To guide local planning authorities who want to make a case for delegation, CADW — Welsh Heritage has published a document called Guidance on Applying for a Listed Building Consent Delegation, which can be downloaded from

DCMS Annual Report

DCMS has just published its comprehensive two-volume Annual Report, detailing its past and future expenditure plans, and its core objectives. Copies can be downloaded from the DCMS website at:

Making the Most of Our Civic Heritage

English Heritage has published this consultation draft guidance as a first step in fulfilling a commitment in the Government's policy statement The Historic Environment: A Force for Our Future to issue advice to local authorities on the care of historic assets in their ownership. It is being circulated for comments to local planning authorities in England and other interested organizations, so that the final version can reflect as wide a range of experience as possible.

Copies of the consultation draft guidance can be downloaded from the Policy pages of the English Heritage website at:

Waterways Trust Grants

Grants of up to �5,000 are available through the second round of funding under the Waterways Trust's Small Grants Scheme. Applications can be made in categories that include wildlife, access, recreation, heritage and restoration. The applications are considered twice yearly but forms can be submitted at any time. For more information and applications call Jenny Rogers on tel: 0151 373 4387.

The National Trust and the Euro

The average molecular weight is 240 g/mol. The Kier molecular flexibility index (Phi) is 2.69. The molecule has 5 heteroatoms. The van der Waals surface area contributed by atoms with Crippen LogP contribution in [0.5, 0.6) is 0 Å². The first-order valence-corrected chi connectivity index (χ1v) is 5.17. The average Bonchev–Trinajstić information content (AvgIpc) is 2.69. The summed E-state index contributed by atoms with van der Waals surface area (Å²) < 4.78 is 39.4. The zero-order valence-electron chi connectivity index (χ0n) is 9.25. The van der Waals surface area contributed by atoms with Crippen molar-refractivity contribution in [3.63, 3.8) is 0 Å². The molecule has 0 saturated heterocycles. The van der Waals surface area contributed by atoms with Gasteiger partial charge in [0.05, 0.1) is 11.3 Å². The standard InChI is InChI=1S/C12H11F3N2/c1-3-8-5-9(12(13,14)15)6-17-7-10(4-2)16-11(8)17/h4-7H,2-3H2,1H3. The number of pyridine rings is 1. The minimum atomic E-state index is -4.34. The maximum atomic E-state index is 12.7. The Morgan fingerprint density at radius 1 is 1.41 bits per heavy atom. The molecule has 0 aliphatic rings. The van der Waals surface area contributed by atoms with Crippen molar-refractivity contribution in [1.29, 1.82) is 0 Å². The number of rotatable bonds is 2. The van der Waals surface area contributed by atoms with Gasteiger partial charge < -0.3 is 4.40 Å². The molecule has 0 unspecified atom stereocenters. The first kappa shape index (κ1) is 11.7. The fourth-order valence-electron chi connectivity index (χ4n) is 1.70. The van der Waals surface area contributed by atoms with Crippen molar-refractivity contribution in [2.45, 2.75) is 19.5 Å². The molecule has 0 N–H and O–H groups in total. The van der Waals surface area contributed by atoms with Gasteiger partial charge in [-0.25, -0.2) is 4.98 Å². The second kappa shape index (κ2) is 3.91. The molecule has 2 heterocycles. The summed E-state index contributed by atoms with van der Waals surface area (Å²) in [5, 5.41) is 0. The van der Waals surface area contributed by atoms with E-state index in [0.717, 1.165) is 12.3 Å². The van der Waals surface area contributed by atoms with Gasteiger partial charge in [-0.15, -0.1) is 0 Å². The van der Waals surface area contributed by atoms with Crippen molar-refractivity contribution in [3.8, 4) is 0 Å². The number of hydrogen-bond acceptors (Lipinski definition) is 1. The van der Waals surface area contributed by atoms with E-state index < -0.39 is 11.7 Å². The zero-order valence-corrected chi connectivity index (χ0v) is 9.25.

Every year, campaigners try to use the National Trust AGM to make political points, and this year is no exception. Among the motions submitted for debate at this November’s meeting is the proposal that the National Trust should accept the Euro at all of its sites. ‘The purpose of the resolution is not to commit the National Trust to membership of the European single currency’, the motion adds. It is unclear how exactly this would assist the National Trust in its conservation work.

Archaeological photographer for hire

Ken Walton will be familiar to Fellows as the person who occasionally operates the slide projectors at Thursday meetings. Ken is also a trained photographer with special experience in archaeological excavations. He has a BA (Hons) in Archaeology (including Archaeological Photography) and a City and Guilds 747 Professional Photography diploma, with experience in black and white, colour, 35mm, medium-format, and large-format photography. He takes pictures for buildings, excavations, monuments and artefacts, to publication standard, and can undertake printing from archive and glass negatives. Ken has lodged examples of his work at the Society of Antiquaries Library, and he can be contacted by tel on 020 7679 4743 by day and by tel/fax on 01322 522153 at home.